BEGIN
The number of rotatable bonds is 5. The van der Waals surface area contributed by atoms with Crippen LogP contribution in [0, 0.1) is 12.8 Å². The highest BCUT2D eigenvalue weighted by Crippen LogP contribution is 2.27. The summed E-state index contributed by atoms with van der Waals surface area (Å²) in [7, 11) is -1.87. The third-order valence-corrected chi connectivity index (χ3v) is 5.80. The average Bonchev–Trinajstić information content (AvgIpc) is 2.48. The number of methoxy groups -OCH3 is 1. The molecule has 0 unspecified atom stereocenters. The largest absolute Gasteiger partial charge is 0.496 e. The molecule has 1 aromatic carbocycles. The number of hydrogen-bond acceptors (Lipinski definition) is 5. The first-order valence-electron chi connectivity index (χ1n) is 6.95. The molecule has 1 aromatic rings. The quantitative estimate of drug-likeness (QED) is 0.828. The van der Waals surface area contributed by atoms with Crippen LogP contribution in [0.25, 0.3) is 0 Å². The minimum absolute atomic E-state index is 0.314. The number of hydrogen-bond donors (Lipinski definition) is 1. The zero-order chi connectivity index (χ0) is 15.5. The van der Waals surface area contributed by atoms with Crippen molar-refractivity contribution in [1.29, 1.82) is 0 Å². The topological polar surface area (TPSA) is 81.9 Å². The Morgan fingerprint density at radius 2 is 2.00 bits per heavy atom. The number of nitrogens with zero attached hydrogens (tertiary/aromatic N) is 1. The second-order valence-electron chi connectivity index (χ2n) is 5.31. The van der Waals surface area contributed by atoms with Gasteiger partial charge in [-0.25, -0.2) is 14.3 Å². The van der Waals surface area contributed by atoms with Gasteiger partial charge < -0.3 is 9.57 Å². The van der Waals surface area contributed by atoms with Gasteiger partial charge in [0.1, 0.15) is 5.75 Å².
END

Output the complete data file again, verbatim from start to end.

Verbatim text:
The number of rotatable bonds is 5. The van der Waals surface area contributed by atoms with Crippen LogP contribution in [0, 0.1) is 12.8 Å². The highest BCUT2D eigenvalue weighted by Crippen LogP contribution is 2.27. The summed E-state index contributed by atoms with van der Waals surface area (Å²) in [7, 11) is -1.87. The third-order valence-corrected chi connectivity index (χ3v) is 5.80. The average Bonchev–Trinajstić information content (AvgIpc) is 2.48. The number of methoxy groups -OCH3 is 1. The molecule has 0 unspecified atom stereocenters. The largest absolute Gasteiger partial charge is 0.496 e. The molecule has 1 aromatic carbocycles. The number of hydrogen-bond acceptors (Lipinski definition) is 5. The first-order valence-electron chi connectivity index (χ1n) is 6.95. The molecule has 1 aromatic rings. The quantitative estimate of drug-likeness (QED) is 0.828. The van der Waals surface area contributed by atoms with Crippen LogP contribution in [0.25, 0.3) is 0 Å². The minimum absolute atomic E-state index is 0.314. The number of hydrogen-bond donors (Lipinski definition) is 1. The zero-order chi connectivity index (χ0) is 15.5. The van der Waals surface area contributed by atoms with Crippen molar-refractivity contribution in [1.29, 1.82) is 0 Å². The topological polar surface area (TPSA) is 81.9 Å². The Morgan fingerprint density at radius 2 is 2.00 bits per heavy atom. The number of nitrogens with zero attached hydrogens (tertiary/aromatic N) is 1. The second-order valence-electron chi connectivity index (χ2n) is 5.31. The van der Waals surface area contributed by atoms with Gasteiger partial charge in [-0.25, -0.2) is 14.3 Å². The van der Waals surface area contributed by atoms with Gasteiger partial charge < -0.3 is 9.57 Å². The van der Waals surface area contributed by atoms with Gasteiger partial charge in [0.1, 0.15) is 5.75 Å².